Enduring Rituals and Events

In Yael's school, each student begins every day in a homeroom morning circle with 14 other students and a faculty member who serves as advisor, mentor, and friend. For 35 minutes each day, the members of this special group share their best work, conceive joint projects, assist one another in weathering a tough time at home or in school, or simply relax and enjoy one another's companionship. The circle is not threatening, nor is it a therapy group; faculty and students simply pause to care for and learn from one another.
At Jerold Middle School in the Pacific Northwest, the entire student and staff population gathers every morning in a large open space in the center of the building. They hear the day's announcements, usually watch a student/faculty or community member's short recital, and participate in singing a student-written song, an anthem about what it means to be a Jerold student. Each graduating class has added lines to the anthem, and four different versions have developed during the past 20 years.
Great schools signify the purpose and continuity of their beginnings in other ways, too. Some schools begin the day with a song or pledge created with students about what it means to be a learner. In other schools, students and community members identify a neighborhood each year to work in together, or all students stage a school musical to inform and entertain the larger neighborhood. Place-based education (Smith, 2002) and service learning (National Commission on Service Learning, 2002) also offer ways for schools and communities to connect in meaningful, sustaining ways.
Special rituals and events become the expected means to lock the arms of the school and community. Each event allows a new generation of students, teachers, and parents to remember the events of the past while appreciating the work of the current generation. Such schools have camp-like qualities, where academic, intellectual, and personal interactions between school and community are ritualized in experiences that unite everyone.

Enduring Stories

Sustained school success is never just one special event, meeting, or activity; rather, it is a journey of recursive decisions and actions (Fullan, 2001). Nonetheless, stories about particular events sometimes continue to give direction to a school, reminding everyone of the school's core values and the ongoing vigilance needed to keep the work going.
At Midwest Middle School, well known for its inquiry-centered curriculum, the words “Don't do a Peabody” capture the fight that the faculty successfully exerted several years ago against a national school reform model that the school had applied for and received for a renewable three-year period. With it had come many grant dollars for teacher and staff development, travel, and computers for students. After the first year, however, the faculty realized that they had made a huge mistake. The rigid training and application of an external curriculum, sequenced lesson plans, and teaching and assessment methods were at odds with the core commitment to critical inquiry that had defined the school. Rather than accept a loss of core values, the teachers met with their principal and parent group and with their support decided to reject the model and return the additional funds. Old-timers and new faculty all know that the words “Don't do a Peabody” are about the hard choices necessary to keep the school on course.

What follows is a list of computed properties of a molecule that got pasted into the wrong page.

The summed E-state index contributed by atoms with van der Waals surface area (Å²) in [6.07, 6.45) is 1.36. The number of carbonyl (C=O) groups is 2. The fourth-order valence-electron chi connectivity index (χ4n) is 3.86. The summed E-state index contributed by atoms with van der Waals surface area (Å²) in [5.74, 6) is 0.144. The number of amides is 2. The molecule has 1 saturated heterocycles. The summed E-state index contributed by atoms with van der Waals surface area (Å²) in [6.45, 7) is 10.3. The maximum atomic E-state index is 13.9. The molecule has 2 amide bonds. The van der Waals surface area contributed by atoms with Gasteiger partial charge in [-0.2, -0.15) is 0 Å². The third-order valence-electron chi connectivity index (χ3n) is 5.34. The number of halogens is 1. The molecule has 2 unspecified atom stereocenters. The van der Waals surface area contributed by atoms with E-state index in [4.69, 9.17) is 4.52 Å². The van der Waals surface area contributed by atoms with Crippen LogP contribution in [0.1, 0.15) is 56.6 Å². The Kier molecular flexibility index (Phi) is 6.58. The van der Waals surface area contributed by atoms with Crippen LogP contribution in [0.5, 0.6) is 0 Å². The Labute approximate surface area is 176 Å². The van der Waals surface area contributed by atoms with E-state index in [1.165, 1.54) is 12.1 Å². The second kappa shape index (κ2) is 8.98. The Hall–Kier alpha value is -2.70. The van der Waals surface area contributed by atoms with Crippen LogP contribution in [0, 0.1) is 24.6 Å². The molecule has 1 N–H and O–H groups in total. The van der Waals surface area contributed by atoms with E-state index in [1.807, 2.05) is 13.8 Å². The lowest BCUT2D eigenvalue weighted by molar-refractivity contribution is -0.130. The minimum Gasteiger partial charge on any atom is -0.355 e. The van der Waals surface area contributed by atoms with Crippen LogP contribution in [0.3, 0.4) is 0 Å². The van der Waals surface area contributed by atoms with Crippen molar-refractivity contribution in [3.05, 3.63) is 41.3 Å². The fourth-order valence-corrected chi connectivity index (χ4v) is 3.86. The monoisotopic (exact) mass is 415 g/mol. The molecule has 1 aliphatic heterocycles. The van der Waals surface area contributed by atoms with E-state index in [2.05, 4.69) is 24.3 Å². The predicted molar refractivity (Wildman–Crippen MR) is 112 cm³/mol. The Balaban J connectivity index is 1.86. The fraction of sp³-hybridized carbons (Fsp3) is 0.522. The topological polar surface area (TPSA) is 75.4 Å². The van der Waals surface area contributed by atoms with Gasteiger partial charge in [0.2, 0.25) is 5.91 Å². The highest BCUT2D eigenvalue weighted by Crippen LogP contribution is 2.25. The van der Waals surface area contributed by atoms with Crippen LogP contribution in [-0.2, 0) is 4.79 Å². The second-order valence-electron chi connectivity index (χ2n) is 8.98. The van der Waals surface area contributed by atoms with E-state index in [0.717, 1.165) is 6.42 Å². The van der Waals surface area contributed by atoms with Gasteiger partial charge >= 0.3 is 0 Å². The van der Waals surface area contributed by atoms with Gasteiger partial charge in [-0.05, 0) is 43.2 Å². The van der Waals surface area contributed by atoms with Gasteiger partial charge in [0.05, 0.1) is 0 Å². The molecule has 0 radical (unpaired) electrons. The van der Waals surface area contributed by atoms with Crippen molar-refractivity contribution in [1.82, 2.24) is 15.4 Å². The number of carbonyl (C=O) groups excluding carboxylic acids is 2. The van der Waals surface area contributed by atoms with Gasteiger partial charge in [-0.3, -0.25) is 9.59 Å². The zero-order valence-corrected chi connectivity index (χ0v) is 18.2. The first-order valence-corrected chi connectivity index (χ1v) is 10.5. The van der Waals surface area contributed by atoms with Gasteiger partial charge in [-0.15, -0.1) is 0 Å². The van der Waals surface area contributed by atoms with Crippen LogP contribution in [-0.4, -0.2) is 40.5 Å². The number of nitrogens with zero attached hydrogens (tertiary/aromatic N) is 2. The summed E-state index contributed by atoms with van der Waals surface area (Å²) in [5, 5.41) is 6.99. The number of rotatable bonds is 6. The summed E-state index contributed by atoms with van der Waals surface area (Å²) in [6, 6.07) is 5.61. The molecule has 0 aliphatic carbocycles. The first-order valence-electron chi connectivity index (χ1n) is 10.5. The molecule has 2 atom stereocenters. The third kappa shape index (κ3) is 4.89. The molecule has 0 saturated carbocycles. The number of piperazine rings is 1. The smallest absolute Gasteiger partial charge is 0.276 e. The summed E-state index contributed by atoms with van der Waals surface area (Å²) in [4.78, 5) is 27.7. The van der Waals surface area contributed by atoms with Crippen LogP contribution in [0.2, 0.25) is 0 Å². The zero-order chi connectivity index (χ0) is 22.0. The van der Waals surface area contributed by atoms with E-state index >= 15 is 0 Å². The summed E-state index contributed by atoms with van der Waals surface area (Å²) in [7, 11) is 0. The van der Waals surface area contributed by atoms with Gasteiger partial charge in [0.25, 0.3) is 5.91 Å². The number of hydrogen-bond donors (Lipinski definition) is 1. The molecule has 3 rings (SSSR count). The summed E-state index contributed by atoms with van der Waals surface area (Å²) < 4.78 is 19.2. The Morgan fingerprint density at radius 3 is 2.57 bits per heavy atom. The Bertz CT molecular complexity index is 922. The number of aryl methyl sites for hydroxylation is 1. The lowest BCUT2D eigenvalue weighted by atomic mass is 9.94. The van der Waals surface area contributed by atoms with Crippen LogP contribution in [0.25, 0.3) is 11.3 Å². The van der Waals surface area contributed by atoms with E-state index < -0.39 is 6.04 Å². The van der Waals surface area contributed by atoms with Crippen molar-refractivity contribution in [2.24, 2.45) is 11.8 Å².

At Great Lakes School, new and veteran teachers all know the story of the tremendous changes that the school underwent 25 years ago. When the merger of two schools was creating discord among students, faculty, and parents, a principal came forward and suggested starting a new school that would foster harmony, diversity, democracy, high academic achievement, and active citizenry.
He set up a demanding schedule, reserving time in every faculty, parent, student council, and community meeting for the remainder of the year to imagine a better public school. Faculty met once a week before school to review samples of student work and discuss how to help students improve. On Saturday mornings, volunteer participants met at the principal's home to envision new approaches. A new plan emerged that included multiage grouping, individual education plans, descriptive report cards without grades, quarterly diagnoses of each student's progress, and new forms of assessment linked to community service. The plan also got rid of some old textbooks, removed old classroom chairs and tables, and organized students into cluster teams that would stay together for three years.
The next fall began well enough, but by Thanksgiving, the staff members were frazzled and disenchanted, working 12-hour days and feeling that they couldn't keep up. At a Saturday morning meeting in January at the principal's home, the situation exploded, with the teachers insisting that they just had to slow down. They agreed that although the reforms were exciting, life would be much easier if they could just concentrate on the new curriculum, return to the old report cards, and get back into self-contained classrooms. The principal agreed that they had to figure out how to balance their lives, but he was also sure that they could make the new approaches work.
Snow began to fall as the talk increased in intensity. Eventually, an earnest discussion led to agreements about ways to help one another, secure outside help, and stay on course. The teachers re-committed themselves to the work ahead, but now that the meeting was over, no one could leave the principal's home. During the discussion, hardly anyone had noticed the full-fledged blizzard that had snowed everyone in. They spent the afternoon in games, music, laughter, and calls to family. Twenty-five years after that transformative discussion and bonding experience, the school's buzz of activity and the esteem that the community holds for its teachers attest to the success of this school's sustained efforts. Admittedly, the teachers still work long days and the effort is demanding, but these educators would work nowhere else.